Our control software continues to be refined and developed based upon user feedback and our own research projects so the information on the display changes from time to time.  It now includes electrical energy data...kw demand information and kwh consumption information for each piece of equipment on the display.  Again, to give viewers an idea of the true cost of operation for various types of equipment.

So, for real world information about data center equipment you can go to Facebook's "Open Compute Project" and for real world information about HVAC equipment you can go to Mestex's "Open Access Project".

Kit Car or Ferrari?



Sticking with my motorsports analogies for a while...do you want to buy a "kit car" or a Ferrari even if the Ferrari costs more?


I am a big fan of Top Gear and watch most every episode at least once.  From time to time they will air an episode that features some sort of "kit" or one-off vehicle from a small manufacturer or garage.  Often times these vehicles have breathtaking performance and attractive costs when compared to a Ferrari.  But they usually end the broadcast with the conclusion that, great as the "kit" car might be, they would not buy one.

Time after time these "one-off" vehicles break during Top Gear's testing.  When that happens the crew has to wait for unique parts to be delivered or sort out the problem without the benefit of an owner's manual or factory service department to call.  Even in cases where the vehicle performs well they find that it cannot be licensed for the street or has no DMV certifications.  So they conclude that a buyer would be better off to spend a bit more and purchase a vehicle that is tested, certified, and supported by a company that is large enough to stand behind their products for the long haul.  Both solutions can provide exhilarating transportation but only one can be counted on to provide that transportation for as long as the owner keeps it.

The same question should be asked regarding HVAC equipment.  There are many small businesses that can purchase components, sub-contract the sheet metal, and hire temporary help to assemble units.  But the end user is basically getting the HVAC version of a "kit car".  The first cost might be attractive but certifications, IOMs, application and testing expertise, technical support, and supplier financial strength will all typically be important missing ingredients.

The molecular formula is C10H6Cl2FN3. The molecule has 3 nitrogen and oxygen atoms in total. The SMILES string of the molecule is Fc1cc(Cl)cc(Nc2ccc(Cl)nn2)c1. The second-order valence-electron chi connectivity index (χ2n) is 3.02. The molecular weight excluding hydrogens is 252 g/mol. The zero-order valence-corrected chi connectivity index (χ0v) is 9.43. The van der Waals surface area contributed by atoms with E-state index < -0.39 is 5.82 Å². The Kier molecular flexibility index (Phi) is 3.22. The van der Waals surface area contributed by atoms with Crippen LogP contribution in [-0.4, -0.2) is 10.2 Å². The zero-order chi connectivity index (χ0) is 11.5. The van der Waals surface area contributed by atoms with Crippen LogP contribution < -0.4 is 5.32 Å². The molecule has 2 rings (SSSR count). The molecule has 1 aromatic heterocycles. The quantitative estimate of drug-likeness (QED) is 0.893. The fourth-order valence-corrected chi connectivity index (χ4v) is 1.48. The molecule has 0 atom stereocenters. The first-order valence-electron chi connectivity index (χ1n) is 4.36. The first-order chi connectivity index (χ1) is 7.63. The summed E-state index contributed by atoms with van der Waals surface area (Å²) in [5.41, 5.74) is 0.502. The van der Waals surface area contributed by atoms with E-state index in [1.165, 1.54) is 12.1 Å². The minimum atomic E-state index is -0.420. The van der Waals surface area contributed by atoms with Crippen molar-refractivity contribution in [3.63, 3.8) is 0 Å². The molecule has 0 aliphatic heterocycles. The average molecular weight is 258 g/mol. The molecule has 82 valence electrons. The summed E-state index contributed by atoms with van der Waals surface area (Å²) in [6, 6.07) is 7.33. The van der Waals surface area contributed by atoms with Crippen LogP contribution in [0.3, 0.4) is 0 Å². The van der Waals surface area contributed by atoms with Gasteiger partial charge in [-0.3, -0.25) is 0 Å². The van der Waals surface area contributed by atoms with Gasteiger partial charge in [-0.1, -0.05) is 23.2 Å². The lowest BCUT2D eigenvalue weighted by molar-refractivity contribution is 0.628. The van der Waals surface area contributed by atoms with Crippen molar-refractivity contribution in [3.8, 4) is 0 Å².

For some speculative buildings the "kit car" solution might be chosen because the developer knows he will soon pass the potential problems off to the new owner.  But for larger corporate owners and developer/owners is the "kit car" solution really the right answer?  Those end-users are investing in a building that will last years...they deserve an HVAC solution that matches that time frame from a company that will also be around to provide support for the duration.


Racing Into HVAC

People who know me well know that I am an avid fan of Formula 1 and MotoGP motorcycle racing.  In both of those racing series this year there is a team that is running away with the championship.  In the case of Formula 1 it is Infinity Red Bull Racing.  In the case of MotoGP it is Honda.  Unless you follow both sports and peel back the layers a little you might not realize how much technology sharing there is between the two premier classes.

 

How Controls Software Makes the Difference in Racing and in HVAC


At this point you are probably wondering where I am going with this.  After all, what does racing technology have to do with HVAC?  Well, the connection is the impact of "control software".

The Infinity Red Bull team uses Renault engines but they are not the only team that uses those same engines.  However, Red Bull has developed a "factory" version of the engine control software that limits wheel spin when exiting turns and, as a result, they are wining many races by large margins.

Honda's factory team is also not the only Honda MotoGP bike on the starting grid.  But the "factory" team has engine control software that also limits wheel spin as well as gyroscopic sensing derived from the Honda Asimo robot that allows the factory bike to apply power more quickly than the non-factory bikes.

In both of these cases the other teams using the same basic mechanical components and technologies are developing their own control software packages.  But, without the benefit of factory "inside knowledge" of how the mechanical and control elements mesh, the results are just not quite as good.

Over the last 14 years Mestex, Dallas, has been implementing factory developed digital controls on our equipment.  The control software in our products has been developed using years of field and testing experience that provides unique insights into how quickly our mechanical elements respond, how heat transfer is accomplished within our equipment, and how air moves through our cabinets.  All of that information is "baked in" to our control algorithms.

From time to time well-meaning controls contractors choose to override the factory controls, or circumvent them altogether by asking us to install their control packages, and more often than not the HVAC equipment simply does not perform as well as it could.  We try to provide as much flexibility in our controls for the contractor and end user as we believe the overall system can accommodate. 

When the "factory" controls are not used in an HVAC product the results can be the same as what we see in racing.  The product may continue to operate but it will most likely come up a bit short of the finish line.